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Founded in 1845 and originally known as the Mount Kalmia Cemetery, the Harrisburg Cemetery is now the final resting place for over 33,000 individuals, to include former Pennsylvania governors, congressmen, judges, mayors and veterans of the country’s numerous wars. The 35-acre cemetery is located in the Alison Hill neighborhood of the capital and is the city’s oldest and largest. Its rolling and graded hills overlook the city and provide a stunning backdrop for its numerous mausoleums, obelisks, statues, and ornate tombstones, many of which are excellent examples of funerary art. The cemetery is part of a larger historic district and was added to the National Register of Historic Places in 1985.

  • The Liberty Street entrance to the Harrisburg Cemetery with the Caretaker's Cottage on the right.
  • The same entrance from a c.1920 photograph.
  • The ornate gravesite of Marlin Edgar Olmsted.
  • One of the mausoleums that dot the Harrisburg Cemetery.  In this case, one belonging to the Dull family.
  • A plaque that commemorates the veterans of the Revolutionary War buried at the Harrisburg Cemetery.

In the early 1840s, the leaders of Pennsylvania’s capital city began planning for a large, public cemetery on the outskirts of the town as many of the smaller church and family cemeteries began to run out of space.  To achieve that goal, the Harrisburg Cemetery Association was created in February of 1845.  It was tasked with finding a suitable location for the city’s cemetery and the ten-man committee chose a plot of land on a bluff that overlooked the city and purchased a 12-acre section from a farm owned by Henry Herr.  That bluff would later come to be known as Alison Hill.  In 1850, a cruciform Caretaker’s Cottage was built on the grounds designed in the Gothic Revival style by architect A.J. Downing.  The home still greets visitors to the cemetery.  Another prominent building on the grounds, just across the street from the Caretaker’s Cottage, is the Receiving Vault where those waiting to be interred were temporarily housed.    

Over the years, the cemetery expanded, such as when the Association purchased seven additional acres from the Herr family in 1849, and the remains of many that had been interred in local churchyards or family plots were relocated to the larger cemetery.  That is how Revolutionary War veterans came to be buried in a cemetery founded in 1845.  Around the turn of the 20th century, the Association undertook a massive landscaping project at the cemetery with the goal of creating a more bucolic, wooded setting for visitors to enjoy.  They added walking paths and planted hundreds of shrubs and trees to include elm, ash, sugar and red maples, and pin, red, and white oaks, many of which still provide shade for visitors to this day.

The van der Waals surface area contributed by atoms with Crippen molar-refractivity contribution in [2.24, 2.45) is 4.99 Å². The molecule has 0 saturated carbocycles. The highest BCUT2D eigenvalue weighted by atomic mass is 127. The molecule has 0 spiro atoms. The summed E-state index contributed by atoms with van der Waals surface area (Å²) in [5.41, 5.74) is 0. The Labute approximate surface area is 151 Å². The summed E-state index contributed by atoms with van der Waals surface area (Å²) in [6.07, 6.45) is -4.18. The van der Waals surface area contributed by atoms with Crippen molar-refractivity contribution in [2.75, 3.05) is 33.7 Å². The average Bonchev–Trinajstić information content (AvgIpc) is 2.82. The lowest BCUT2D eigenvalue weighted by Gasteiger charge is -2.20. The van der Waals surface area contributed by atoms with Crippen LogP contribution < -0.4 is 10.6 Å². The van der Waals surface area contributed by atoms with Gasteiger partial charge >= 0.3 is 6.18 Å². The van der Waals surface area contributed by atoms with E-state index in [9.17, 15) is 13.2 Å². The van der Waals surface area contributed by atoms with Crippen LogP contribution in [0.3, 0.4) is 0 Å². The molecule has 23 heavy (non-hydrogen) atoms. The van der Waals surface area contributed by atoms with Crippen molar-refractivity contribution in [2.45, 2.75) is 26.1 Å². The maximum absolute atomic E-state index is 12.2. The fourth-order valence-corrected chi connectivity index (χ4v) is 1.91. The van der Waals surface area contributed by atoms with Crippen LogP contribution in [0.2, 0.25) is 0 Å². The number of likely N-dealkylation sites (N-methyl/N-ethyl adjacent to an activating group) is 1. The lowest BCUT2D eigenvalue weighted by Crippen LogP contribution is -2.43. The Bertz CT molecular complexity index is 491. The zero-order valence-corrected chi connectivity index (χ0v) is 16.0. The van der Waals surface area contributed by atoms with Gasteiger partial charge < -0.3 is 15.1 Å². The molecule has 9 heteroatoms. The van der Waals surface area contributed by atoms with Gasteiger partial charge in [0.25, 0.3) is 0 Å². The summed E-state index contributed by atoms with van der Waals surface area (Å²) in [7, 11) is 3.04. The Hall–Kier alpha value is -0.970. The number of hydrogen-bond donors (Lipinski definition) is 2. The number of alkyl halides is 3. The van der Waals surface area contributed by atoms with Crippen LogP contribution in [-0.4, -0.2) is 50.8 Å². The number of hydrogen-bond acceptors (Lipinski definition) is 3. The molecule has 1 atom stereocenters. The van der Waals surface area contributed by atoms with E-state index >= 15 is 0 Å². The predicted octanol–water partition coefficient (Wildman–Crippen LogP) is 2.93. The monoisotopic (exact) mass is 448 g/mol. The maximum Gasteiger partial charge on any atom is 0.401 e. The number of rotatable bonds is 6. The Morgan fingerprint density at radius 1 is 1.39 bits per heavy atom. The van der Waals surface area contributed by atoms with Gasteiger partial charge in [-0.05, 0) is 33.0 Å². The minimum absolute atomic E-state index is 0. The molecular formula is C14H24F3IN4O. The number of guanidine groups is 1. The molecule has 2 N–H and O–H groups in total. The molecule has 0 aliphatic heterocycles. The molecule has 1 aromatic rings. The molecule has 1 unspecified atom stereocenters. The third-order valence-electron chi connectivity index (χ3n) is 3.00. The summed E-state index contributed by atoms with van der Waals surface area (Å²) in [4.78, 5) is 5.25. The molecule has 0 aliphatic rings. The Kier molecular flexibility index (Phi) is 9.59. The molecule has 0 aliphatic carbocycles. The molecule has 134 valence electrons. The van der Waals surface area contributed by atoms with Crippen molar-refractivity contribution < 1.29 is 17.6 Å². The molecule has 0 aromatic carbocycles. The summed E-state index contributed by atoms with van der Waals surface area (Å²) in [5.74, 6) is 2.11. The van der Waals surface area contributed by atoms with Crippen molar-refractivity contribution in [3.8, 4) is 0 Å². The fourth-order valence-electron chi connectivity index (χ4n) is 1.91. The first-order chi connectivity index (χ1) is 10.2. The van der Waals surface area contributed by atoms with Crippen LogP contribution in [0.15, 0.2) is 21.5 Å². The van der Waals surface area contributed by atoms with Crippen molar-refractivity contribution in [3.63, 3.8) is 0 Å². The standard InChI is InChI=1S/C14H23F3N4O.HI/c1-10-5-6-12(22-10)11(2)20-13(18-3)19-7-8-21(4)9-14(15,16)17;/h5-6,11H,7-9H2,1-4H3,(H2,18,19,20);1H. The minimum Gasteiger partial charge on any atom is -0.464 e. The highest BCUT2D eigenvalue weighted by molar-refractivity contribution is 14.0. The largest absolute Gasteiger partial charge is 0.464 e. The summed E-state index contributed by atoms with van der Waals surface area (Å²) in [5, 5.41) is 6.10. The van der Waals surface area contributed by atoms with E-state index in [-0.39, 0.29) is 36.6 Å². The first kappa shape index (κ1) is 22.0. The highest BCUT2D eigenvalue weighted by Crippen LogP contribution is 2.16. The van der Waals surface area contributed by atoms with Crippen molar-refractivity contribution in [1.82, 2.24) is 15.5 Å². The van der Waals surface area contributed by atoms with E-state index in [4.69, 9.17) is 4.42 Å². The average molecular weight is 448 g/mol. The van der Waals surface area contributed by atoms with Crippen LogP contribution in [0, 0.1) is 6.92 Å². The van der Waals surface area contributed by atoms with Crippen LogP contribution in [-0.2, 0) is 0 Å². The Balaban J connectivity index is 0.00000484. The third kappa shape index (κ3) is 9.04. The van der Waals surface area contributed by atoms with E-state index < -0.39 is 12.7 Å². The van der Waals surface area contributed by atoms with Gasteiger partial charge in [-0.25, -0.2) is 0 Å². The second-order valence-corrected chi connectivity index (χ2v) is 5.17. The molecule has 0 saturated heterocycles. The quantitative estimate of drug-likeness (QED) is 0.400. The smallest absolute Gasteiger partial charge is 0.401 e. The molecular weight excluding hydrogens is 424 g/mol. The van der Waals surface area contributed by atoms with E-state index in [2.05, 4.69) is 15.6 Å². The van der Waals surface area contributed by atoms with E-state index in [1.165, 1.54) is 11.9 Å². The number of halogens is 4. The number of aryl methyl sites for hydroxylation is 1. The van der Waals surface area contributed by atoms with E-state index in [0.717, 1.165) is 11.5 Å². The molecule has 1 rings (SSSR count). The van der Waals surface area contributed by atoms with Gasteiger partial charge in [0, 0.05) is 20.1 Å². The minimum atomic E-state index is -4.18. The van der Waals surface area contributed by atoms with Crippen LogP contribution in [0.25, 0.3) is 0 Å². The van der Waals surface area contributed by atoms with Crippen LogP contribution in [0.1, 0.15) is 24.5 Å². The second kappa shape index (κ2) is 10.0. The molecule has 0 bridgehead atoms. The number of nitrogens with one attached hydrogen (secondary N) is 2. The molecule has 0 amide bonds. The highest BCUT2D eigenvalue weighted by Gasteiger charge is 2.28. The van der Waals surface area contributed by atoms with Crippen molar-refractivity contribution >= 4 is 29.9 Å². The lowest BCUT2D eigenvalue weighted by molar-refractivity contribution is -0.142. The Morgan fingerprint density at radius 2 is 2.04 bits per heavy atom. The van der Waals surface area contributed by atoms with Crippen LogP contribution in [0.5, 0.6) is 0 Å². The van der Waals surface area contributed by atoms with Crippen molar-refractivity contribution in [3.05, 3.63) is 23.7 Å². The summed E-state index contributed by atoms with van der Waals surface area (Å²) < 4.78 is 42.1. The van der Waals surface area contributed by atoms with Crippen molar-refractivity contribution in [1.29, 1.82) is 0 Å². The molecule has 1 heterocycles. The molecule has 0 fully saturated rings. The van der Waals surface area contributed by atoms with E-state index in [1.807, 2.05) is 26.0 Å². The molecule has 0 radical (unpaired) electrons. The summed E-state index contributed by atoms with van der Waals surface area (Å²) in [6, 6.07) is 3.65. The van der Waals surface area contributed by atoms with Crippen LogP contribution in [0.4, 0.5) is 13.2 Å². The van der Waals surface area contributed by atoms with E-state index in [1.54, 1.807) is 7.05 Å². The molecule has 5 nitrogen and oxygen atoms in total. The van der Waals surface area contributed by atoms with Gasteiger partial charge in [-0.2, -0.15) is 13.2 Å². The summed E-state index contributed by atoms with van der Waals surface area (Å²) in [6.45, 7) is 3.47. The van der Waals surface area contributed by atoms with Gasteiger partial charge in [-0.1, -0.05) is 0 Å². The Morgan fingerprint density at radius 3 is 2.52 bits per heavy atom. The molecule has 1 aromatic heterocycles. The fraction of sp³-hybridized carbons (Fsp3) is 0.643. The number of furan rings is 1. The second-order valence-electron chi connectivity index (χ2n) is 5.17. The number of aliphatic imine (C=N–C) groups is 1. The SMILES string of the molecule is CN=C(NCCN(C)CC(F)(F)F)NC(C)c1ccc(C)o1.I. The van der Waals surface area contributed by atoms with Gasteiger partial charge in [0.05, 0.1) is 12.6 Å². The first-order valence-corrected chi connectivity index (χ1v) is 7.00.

The Harrisburg Cemetery has come to be the final resting place for paupers and propertied alike. All who have had been interred within or below some of the finest funerary art in the state, to include obelisks that mark the numerous communal graves of the poor within the cemetery.  Those buried here include former governors (William Findlay, John Geary, David Porter, & George Wolf), U.S. senators (James Cameron) and representatives (John Hanna, John Bucher), presidential cabinet members (Simon Cameron), artists (George Barnard), ambassadors (Vance McCormick), mayors and veterans from every major U.S. war, to include over 150 Civil War vets from both the Union and Confederacy who died in Harrisburg hospitals after the Battle of Gettysburg.

Suart, Jeb.  "National Register of Historic Places Nomination Form: Harrisburg Cemetery."  United States Department of the Interior/National Park Service.  August 4, 1982.  Accessed November 6, 2017.

Dapp, Rick.  "Hiding in Plain Sight."  Harrisburg Magazine.  July, 2014.  Accessed November 6, 2017.

"Harrisburg Cemetery: History & Grounds."  Harrisburg Cemetery Association.  2011.  Accessed November 6, 2017.